To William Shippen, Jr.
Head Quarters Morris Town 28th Jany 1777
In your last you mentioned your Intention of innoculating all the Recruits who had not had the small Pox,1 this would be a very Salutary Measure if we could prevent them from bringing the Infection on to the Army, but as they cannot have a change of Cloathes, I fear it is impossible. We shall soon have the Troops from the Eastward, and as few of them have had that disorder, we should have a great part of our Army laid down. I have therefore ordered Genl Gates to suffer no more of the Southern Troops to come into Philada but to march them to Germantown and let them remain there untill they are equipped and ready to march.2 All that now have the disorder, to be perfectly cured, and before they are suffered to join the Army, to have new Cloaths if possible, and if not the old ones well washed, aired and smoaked.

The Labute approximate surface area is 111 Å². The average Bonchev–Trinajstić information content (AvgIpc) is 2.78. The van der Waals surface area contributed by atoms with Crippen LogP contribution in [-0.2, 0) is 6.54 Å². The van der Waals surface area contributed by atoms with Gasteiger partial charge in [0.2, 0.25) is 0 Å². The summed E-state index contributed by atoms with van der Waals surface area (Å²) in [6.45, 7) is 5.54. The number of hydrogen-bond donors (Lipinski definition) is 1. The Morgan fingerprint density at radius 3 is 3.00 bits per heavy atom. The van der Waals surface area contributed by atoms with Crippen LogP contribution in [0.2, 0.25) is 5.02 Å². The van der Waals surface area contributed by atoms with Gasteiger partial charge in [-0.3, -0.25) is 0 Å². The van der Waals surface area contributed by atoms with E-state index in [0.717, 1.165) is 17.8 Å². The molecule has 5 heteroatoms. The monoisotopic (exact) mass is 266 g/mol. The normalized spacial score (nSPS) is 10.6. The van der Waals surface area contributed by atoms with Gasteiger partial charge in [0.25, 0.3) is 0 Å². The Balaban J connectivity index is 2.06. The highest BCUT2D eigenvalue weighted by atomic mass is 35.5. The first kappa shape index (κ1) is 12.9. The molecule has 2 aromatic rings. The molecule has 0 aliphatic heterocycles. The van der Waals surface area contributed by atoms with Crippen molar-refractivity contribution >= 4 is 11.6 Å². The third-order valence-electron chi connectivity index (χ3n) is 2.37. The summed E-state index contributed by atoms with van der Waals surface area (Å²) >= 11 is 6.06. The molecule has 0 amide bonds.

As I would wish to have the small pox intirely out of Philada suppose all the patients that could be removed, were carried down to the Hospital upon the province Island, and make that in future the small pox Hospital, except their Numbers should be too great. I am Dear Sir yrs &c.
P.S. The Barracks upon Fort Island may be likewise made use of.3
Df, in Tench Tilghman’s writing, DLC:GW; Varick transcript, DLC:GW.
3. A fort was on Province or State Island, formerly known as Fisher’s Island and familiarly called Mud Island, below the city of Philadelphia on the Delaware River. Victims of the yellow fever were housed there since the 1740s (Powell, Bring Out Your Dead description begins J. H. Powell. Bring Out Your Dead: The Great Plague of Yellow Fever in Philadelphia in 1793. Philadelphia, 1949. description ends , 13).